- Licensing fees for social equity applicants would be 50 percent of open licensing fees. Applicants would need to pay a small fee to enter a lottery, then a larger fee if they’re granted a license. Social equity licensees would also receive a 50 percent discount on license fees for the first three years of renewals.
- The state would be allowed to enter into cannabis-related agreements with tribal governments, such as the Mashantucket Pequot Tribe and the Mohegan Tribe of Indians.
The Senate adopted one amendment to the bill before passing it on Tuesday that makes a number of substantial and technical changes. Among other revisions, it deletes a section that would have allowed backers of marijuana producers to obtain cultivation licenses without being subject to a lottery and clarifies that a higher percentage of equity joint-venture owners be from disproportionately impacted areas. It also expands equity provisions of the bill so that 100 percent of profits with joint ventures with existing businesses go to equity partners, rather than the 5 percent in the original bill, and exempts medical marijuana from potency limits that apply to adult-use products.
A fiscal note of the unamended bill projects that taxes and fees for marijuana would bring in an estimated $4.1 million in additional revenue for the state and municipalities in fiscal year 2022, which would grow over time to a projected annual haul of $73.4 million by fiscal year 2026.
Prior to the compromise bill, progressive Democrats had signaled that they feel legislative leaders and the governor were moving too quickly and sidestepping important social equity considerations. Rep. Anne Hughes (D), cochair of the Progressive Caucus, told Marijuana Moment last week that “we want to do it right”—and that may mean tackling the reform in a special session.
Meanwhile, the governor said recently that he and legislative leaders are having “good, strong negotiations,” and there’s “broad agreement” on policies concerning public health and safety. There’s “growing agreement” with respect to using marijuana tax revenue to reinvest in communities disproportionately harmed by prohibition.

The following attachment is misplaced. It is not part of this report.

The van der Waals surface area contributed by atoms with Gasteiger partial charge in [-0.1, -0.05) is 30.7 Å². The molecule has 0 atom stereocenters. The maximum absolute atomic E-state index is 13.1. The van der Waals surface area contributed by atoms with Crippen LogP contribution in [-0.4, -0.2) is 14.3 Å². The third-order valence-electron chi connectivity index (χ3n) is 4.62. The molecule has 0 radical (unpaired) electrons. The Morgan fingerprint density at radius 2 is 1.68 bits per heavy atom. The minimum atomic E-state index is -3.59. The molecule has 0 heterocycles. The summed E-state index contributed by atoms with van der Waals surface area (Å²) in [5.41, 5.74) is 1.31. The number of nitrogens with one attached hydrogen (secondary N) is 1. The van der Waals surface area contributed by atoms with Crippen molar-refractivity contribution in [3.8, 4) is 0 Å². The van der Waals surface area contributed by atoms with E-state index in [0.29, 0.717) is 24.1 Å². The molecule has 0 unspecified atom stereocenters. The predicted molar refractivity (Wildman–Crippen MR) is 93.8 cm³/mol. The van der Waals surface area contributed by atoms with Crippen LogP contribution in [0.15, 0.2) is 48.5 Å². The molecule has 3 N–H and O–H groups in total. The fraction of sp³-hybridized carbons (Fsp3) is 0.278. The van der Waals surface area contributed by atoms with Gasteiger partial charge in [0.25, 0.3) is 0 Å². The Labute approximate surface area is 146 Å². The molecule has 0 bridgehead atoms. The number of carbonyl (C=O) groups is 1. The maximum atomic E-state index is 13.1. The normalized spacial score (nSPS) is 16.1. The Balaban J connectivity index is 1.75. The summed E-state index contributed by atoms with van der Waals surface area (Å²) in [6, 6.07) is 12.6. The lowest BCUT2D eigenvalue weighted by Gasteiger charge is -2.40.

If a legalization measure isn’t enacted this year, Lamont said last month that the issue could ultimately go before voters.
“Marijuana is sort of interesting to me. When it goes to a vote of the people through some sort of a referendum, it passes overwhelmingly. When it goes through a legislature and a lot of telephone calls are made, it’s slim or doesn’t pass,” the governor said. “We’re trying to do it through the legislature. Folks are elected to make a decision, and we’ll see where it goes. If it doesn’t, we’ll probably end up in a referendum.”
He said last year that if the legislature isn’t able to pass a legalization bill, he will move to put a question on the state’s 2022 ballot that would leave the matter to voters.
According to recent polling, if legalization did go before voters, it would pass.
Sixty-four percent of residents in the state favor legalizing cannabis for adult use, according to a survey from Sacred Heart University that was recently released.
The competing legalization measure from Rep. Robyn Porter (D), which was favored by many legalization advocates over the governor’s bill because of its focus on social equity, was approved in the Labor and Public Employees Committee in March.
Lamont, who convened an informal work group in recent months to make recommendations on the policy change, initially described his legalization plan as a “comprehensive framework for the cultivation, manufacture, sale, possession, use, and taxation of cannabis that prioritizes public health, public safety, and social justice.”
The legislature has considered legalization proposals on several occasions in recent years, including a bill that Democrats introduced last year on the governor’s behalf. Those bills stalled, however.
Lamont reiterated his support for legalizing marijuana during his annual State of the State address in January, stating that he would be working with the legislature to advance the reform this session.
The governor has compared the need for regional coordination on marijuana policy to the coronavirus response, stating that officials have “got to think regionally when it comes to how we deal with the pandemic—and I think we have to think regionally when it comes to marijuana, as well.”
He also said that legalization in Connecticut could potentially reduce the spread of COVID-19 by limiting out-of-state trips to purchase legal cannabis in neighboring states such as Massachusetts and New Jersey.